US short term interest rates are still rising fast. Last year, I noted this process was starting and suggested that the soaring stock market would one day soon take note. And on January 29, the Dow and S&P finally got the message. Better late than never, I suppose.
That sudden awareness resulted in the 13% mini-crash in February. But, as is normal, the tech-heavy NASDAQ blithely carried on sailing up and away. But last Tuesday, that index finally gave in and dropped hard. Investors believe tech companies are much less sensitive to rising interest rates, but that is an error.
Many have been buying back their own shares from borrowed funds and will they have the same appetite if rates continue rising and share values start a major decline? Their reduced buying will create a double whammy.
On Wednesday, the Fed will announce their Fed Funds rate decision and many are wondering if they will raise this time or not. If they do, it may well put another nail in the bull market coffin.
So can we forecast with any confidence if they will raise? I believe we can.
Here is the 3-mo T-Bill rate that I monitor as my litmus test
Since the start of the year, the yield has risen by over 20% to the 1.6% mark – and climbing. Remember, this is a retail instrument that the US government sells to the public and is freely tradable. To me, this suggests that the lenders (public) are demanding higher payments to lend to the government for their growing needs.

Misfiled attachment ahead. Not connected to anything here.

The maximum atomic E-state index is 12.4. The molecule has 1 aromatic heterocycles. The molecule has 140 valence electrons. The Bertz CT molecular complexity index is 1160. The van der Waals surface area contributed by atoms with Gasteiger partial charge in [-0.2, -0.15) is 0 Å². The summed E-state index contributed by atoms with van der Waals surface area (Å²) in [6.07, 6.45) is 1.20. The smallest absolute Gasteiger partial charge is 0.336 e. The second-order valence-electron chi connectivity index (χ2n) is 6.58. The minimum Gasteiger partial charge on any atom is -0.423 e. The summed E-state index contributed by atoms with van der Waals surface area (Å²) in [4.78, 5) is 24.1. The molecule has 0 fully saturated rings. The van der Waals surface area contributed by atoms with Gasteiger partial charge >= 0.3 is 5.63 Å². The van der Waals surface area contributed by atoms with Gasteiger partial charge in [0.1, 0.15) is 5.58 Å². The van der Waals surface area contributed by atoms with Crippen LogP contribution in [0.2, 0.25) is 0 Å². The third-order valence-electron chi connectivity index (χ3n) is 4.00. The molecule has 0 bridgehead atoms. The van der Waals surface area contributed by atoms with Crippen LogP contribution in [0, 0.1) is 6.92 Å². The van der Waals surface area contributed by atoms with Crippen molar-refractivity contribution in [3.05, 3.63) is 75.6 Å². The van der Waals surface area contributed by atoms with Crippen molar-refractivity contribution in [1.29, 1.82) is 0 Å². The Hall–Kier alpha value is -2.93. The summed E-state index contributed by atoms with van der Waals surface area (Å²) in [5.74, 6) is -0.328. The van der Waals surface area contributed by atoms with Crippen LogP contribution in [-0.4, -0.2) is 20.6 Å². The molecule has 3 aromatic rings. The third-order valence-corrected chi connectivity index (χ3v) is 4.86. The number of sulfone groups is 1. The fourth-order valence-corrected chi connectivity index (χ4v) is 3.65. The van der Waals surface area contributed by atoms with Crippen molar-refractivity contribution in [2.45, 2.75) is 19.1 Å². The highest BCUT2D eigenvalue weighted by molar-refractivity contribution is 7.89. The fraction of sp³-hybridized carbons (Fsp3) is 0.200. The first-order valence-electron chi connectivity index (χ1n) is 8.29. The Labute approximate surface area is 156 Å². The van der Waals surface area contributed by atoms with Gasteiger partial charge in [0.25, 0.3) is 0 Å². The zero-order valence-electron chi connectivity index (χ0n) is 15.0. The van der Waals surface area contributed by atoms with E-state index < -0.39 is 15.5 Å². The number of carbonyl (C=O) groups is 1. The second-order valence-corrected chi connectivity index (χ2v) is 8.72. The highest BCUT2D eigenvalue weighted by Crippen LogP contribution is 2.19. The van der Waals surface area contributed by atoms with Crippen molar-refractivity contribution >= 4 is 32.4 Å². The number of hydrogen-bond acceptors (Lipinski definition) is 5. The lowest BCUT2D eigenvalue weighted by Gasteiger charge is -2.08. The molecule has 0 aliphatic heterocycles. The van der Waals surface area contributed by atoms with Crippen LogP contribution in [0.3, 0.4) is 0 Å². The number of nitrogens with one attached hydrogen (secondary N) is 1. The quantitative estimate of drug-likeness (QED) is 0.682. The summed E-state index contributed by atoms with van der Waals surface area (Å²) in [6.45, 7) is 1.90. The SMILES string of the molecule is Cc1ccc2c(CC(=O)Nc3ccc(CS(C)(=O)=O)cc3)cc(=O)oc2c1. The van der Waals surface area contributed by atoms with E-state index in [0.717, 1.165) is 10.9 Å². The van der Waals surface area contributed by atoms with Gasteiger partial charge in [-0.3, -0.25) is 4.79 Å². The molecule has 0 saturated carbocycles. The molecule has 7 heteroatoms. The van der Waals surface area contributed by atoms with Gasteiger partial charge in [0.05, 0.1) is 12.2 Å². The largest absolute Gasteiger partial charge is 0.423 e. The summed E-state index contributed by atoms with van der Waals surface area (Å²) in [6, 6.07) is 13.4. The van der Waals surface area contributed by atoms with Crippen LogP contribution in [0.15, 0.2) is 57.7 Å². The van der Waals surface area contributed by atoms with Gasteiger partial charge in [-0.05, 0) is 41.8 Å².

What does this suggest? The public is either expecting higher consumer price inflation, or they see the government is becoming more risky – or both. They see an endless succession of national debt increases (recent tax cuts) – and an approaching avalanche of bond sales (with the Fed off-loading their pile). With increased supply comes lower prices and hence higher yields.
And here is 3-mo LIBOR
which shows a similar rapid yield increase. Remember, this is a bank-to-bank lending rate that directly influences many business and consumer rates, including mortgages, and personal loans. With consumer credit just about maxed out, this spells much trouble for the economy – and house prices (see last week’s post).
And because the Fed always follows the market, I expect them to raise the Fed Funds rate (still only at 1.5%). And if they wish to match the market rates, they will raise by at least 0.25% with an outside chance of a 0.5% hike. And if that latter is the case, mayhem will prevail with both T-Bond and stocks falling hard.